Growing Intolerance in Yogyakarta

Yogyakarta, self-declared “City of Tolerance” in 2011, has been facing a growing intolerance over the last few years. And in this city famously known as the city of students and cultures, intoleranct acts recently get more frequent.

The Yogyakarta Legal Aid Institute reported that in 2011-2015 there have been thirteen cases of violation of religious and expression freedom in Yogyakarta Special Region. Some research centers have declared Yogyakarta among the most intolerant provinces in the last two years, running second after the deeply conservative West Java province.

This year alone, with five months have passed, I note four cases: the dismissal of public talk with a Shii scholar in State Islamic University (UIN) of Yogyakarta, the forcible suspension of Al-Fatah pesantren for waria (the world’s only transgender Islamic boarding school), the attack to Lady Fast (music event focused on female empowerment) and, the most recent, forcible dispersal of World Press Day celebration held by the the Alliance of Independent Journalists (AJI). If hate speech counts as intolerant acts, add to this note the big banners spread around Yogyakarta major streets containing hate speech against LGBT, some of which were accompanied by physical threats.

How to explain this phenomenon? Apart from local Islamic hardline groups, the municipal authorities are certainly blameworthy. More blameworthy, even.

The pattern with which the Islamic hardliners operate is easy to identify. They may use different names and banners, such as the Islamic Jihad Front (FJI), the Islamic People Forum (FUI), or the Indonesian Anti-Communist Forum (FAKI), yet the members are overlapping; the leading figures are the same. Most of them affiliate to an underbow of an Islamic party. They usually anounce when they are about to do dismissal operation either though messaging service platforms or social media posts. Some of their leaders are not difficult to be found on Facebook.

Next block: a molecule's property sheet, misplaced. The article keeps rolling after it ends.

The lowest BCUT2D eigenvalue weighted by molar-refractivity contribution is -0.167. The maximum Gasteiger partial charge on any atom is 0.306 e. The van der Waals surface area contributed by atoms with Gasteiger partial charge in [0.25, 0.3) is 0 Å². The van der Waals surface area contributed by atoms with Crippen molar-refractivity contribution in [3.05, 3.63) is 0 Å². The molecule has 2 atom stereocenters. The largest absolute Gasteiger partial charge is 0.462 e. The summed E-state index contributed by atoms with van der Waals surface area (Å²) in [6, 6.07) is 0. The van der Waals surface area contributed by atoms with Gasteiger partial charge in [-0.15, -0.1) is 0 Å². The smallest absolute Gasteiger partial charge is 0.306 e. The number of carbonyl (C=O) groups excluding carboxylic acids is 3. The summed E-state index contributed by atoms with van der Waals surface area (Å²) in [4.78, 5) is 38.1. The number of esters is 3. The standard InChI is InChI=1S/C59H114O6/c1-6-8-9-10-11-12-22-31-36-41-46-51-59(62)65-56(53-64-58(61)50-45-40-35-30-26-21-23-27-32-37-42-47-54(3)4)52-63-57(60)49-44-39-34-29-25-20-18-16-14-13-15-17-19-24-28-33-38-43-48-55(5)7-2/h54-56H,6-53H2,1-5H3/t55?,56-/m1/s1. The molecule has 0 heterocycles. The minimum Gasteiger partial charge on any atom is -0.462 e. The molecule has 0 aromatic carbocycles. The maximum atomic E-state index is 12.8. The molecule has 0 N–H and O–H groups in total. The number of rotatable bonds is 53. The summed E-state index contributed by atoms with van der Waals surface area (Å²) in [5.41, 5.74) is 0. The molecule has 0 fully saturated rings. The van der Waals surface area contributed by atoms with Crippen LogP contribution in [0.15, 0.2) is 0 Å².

This shows how confident they are; confident that they are in the right path and free to operate, and that none, including the police, will fail them. And their enemy is easy to expect as it is basically limited to three groups, i.e. communists, Shiites, and LGBT people.

The way they disperse events is sometimes not based on clear evidence but rather a suspicion or a mere accusation that the related events are promoting communism, Shiism, or LGBT. This limitation to the three groups may explain that they are pragmatically playing with issues typical to the building of “Islamist” identity in the recent Indonesia. Pragmatic because if they are idealistic with strict Islamic values, the (in)famous Yogyakarta red-light district (i.e. Pasar Kembang) would be among their main targets to dismiss. Yet they don’t do it.